2. My boys and daughter-in-law

3. Family such as nieces and nephews and my daughter-in-law's mother and sister

4. People I went to school with in elementary and high school and in college

5. Writers and their friends -- we're a very friendly lot

6. Former business associates

7. People from message boards and Yahoo loops I belong to

8. Friends' spouses

9. Small world friends

10. Friends who are the result of keen detective work

I'll tell stories about 9 and 10. A while back I added the mother of one of the groomsmen in my son's wedding. Mostly we just see what's going on in each other's lives. But yesterday a woman with a very familiar name commented on groomsman's mother's site. I messaged her and asked if she was so and so, and she was. Our boys all attended the same elementary school and were in Cub Scouts together. She knows groomsman's mom through club work. And interestingly enough, the familiar name moved a number of years ago and lives within two miles of me now. Small world, huh?

In the keen detective work arena, one day I was just typing in surnames of people I'd known and got a hit on a woman I believed was the daughter of a high school chum. I messaged her and asked if she was so-and-so's daughter and if so, would she pass my email to her mother. A couple days later I got an email from the mother who just signed up for Facebook a day or so ago.

I typed in another name of a couple we were in Germany with. They had twin girls names X and Y. I got a hit on a young woman named X and in her friends list was a woman named Y. I messaged her, explained who I was and she emailed me back with her mother's email address but with the caveat her mother was out of the country for ten days. I honestly forgot about emailing her until I wrote this blog yesterday afternoon. I dashed off an email and two hours later she replied with "Hi Marilyn!!! How exciting to hear from you after all these years! I must get on Facebook, clearly it's THE thing to do." She filled me in on what has happened with her and her family in the 28 years since we've seen each other.

Sometimes you have to dig a little, but if you're lucky, you can find the daughter of someone from your childhood neighborhood, the girl who trimmed you hair in the dorm at college and catch up with the boy you took to the Sadie Hawkins dance in ninth grade who now owns a large pharmaceutical company and got an $8,000,000 salary package in 2007.

Of course, I should be working on the WIP, and I have been, but one particular chapter has been a real bear and while I'm sorting through plot points and POV in my head, I'm dabbling with Facebook. That's my story and I'm sticking to it.

Do you use Facebook? Have you had any small world or keen detective experiences?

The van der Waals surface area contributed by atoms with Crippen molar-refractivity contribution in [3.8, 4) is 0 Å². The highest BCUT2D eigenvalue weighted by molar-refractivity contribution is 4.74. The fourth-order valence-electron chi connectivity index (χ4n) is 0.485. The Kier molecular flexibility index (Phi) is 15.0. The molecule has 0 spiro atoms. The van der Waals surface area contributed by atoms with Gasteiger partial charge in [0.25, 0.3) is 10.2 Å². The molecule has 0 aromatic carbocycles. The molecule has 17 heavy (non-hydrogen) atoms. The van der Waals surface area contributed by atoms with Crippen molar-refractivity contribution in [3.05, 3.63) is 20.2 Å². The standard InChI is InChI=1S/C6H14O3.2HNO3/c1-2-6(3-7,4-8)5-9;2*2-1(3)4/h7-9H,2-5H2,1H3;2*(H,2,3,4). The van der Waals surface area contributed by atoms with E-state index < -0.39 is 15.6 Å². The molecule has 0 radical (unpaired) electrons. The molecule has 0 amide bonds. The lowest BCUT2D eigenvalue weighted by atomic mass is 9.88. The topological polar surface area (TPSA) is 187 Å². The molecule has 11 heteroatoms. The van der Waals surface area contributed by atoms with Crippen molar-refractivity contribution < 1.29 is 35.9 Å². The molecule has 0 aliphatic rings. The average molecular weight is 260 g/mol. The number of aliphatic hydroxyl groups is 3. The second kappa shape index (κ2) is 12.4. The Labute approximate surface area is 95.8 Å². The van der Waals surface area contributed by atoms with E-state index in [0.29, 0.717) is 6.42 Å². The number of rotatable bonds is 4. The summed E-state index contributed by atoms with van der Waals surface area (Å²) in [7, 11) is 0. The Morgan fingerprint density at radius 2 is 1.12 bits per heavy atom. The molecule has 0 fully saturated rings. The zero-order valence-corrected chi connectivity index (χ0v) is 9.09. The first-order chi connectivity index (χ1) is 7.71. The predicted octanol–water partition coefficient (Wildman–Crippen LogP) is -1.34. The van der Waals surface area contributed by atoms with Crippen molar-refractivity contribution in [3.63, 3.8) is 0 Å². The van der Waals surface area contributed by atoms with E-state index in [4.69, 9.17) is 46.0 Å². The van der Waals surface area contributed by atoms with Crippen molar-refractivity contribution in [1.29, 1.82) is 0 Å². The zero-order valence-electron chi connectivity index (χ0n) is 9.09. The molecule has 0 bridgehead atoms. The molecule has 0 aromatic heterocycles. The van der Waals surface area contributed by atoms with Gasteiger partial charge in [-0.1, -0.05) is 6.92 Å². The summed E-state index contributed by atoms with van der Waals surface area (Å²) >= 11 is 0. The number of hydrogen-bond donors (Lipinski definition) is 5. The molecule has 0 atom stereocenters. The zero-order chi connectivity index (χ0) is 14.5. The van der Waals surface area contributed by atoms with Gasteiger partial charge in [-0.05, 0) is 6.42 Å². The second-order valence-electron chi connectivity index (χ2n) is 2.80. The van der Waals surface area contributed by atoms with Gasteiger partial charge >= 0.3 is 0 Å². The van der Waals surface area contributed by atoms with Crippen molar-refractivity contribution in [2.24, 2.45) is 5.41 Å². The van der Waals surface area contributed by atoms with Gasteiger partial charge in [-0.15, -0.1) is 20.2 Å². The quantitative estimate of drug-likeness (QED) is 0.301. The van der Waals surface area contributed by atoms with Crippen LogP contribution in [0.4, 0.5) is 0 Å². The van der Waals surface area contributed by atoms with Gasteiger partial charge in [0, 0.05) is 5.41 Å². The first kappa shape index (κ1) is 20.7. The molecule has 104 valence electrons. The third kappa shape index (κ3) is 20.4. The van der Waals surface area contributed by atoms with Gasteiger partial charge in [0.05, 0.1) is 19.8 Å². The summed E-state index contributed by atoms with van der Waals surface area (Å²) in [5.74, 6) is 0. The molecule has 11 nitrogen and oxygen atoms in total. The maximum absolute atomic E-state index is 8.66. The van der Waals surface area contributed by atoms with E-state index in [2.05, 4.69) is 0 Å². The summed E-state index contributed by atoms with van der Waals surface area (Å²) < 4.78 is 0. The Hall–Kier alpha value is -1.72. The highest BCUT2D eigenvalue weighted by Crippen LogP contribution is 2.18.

P.S. I am nearly finished with chapter 10 of the WIP, which leaves one chapter to go. Yay!

Tuesday, February 17, 2009

Things I've learned recently...

I'm a firm believer in life-long education, the “never-quit-learning” slogan, and that “knowledge is power.” So, I thought I'd share with you some of the stuff I've learned recently.

1) I will never understand the allure of Star Wars. Any of the Star Wars.

2) There's very little the Playfriends can't figure out, organize, or handle when we put our heads together.

3) First chapters suck.

4) There's always something else on the To Do list

5) It's not enough to read a contract – you actually need to understand it.

6) Platypuses are venomous.

7) The plural of platypus really is platypuses (not platypi).

8) Writers avoiding their WIPs will happily engage in spirited and complicated email exchanges for amusing purposes.

9) I will never be able to read all the books I want to.

10) I really need to lose ten pounds.

11) This time I mean it

12) I have no willpower.

13) My friend Jean makes awesome toffee.

14) School will always be canceled on the day you have to accomplish something.

15) There is way too much crap in my office.

16.) My groove thang just doesn't shake like it used to.

So, have you learned anything recently you'd like to share with the rest of us?


Monday, February 16, 2009

Welcome Words of Wisdom

Yesterday, at our local chapter meeting, I got to hear our wonderful Mavens (Linda Howard, Linda Winstead Jones, and Beverly Barton) answer questions on anything and everything we wanted to know about writing and publishing.

Being the generous women and professionals they are, they answered over fifty questions about this crazy pursuit of passion called Being an Author. But at the end of the day, I came away with only 2 words written on my notepad. I can’t remember which one even said it, maybe Beverly, but the 2 words I took home with me were:


There were many other lessons that I soaked up like a sponge, but this is what resonated with me in that moment, mostly because the ticking clock in my head has turned up its volume exponentially. I’m not sure why, but I think it is because:

1. I turn 35 this year. Though I’ve never had any qualms about birthdays before this, for some reason 35 is bothering me, making me realize there are several things in my life I had wanted to accomplish by now that don’t seem any closer than they did 2 or 3 years ago. Establishing a career writing romance is one of those things. I seem no closer now than I have in the past, despite years of hard work.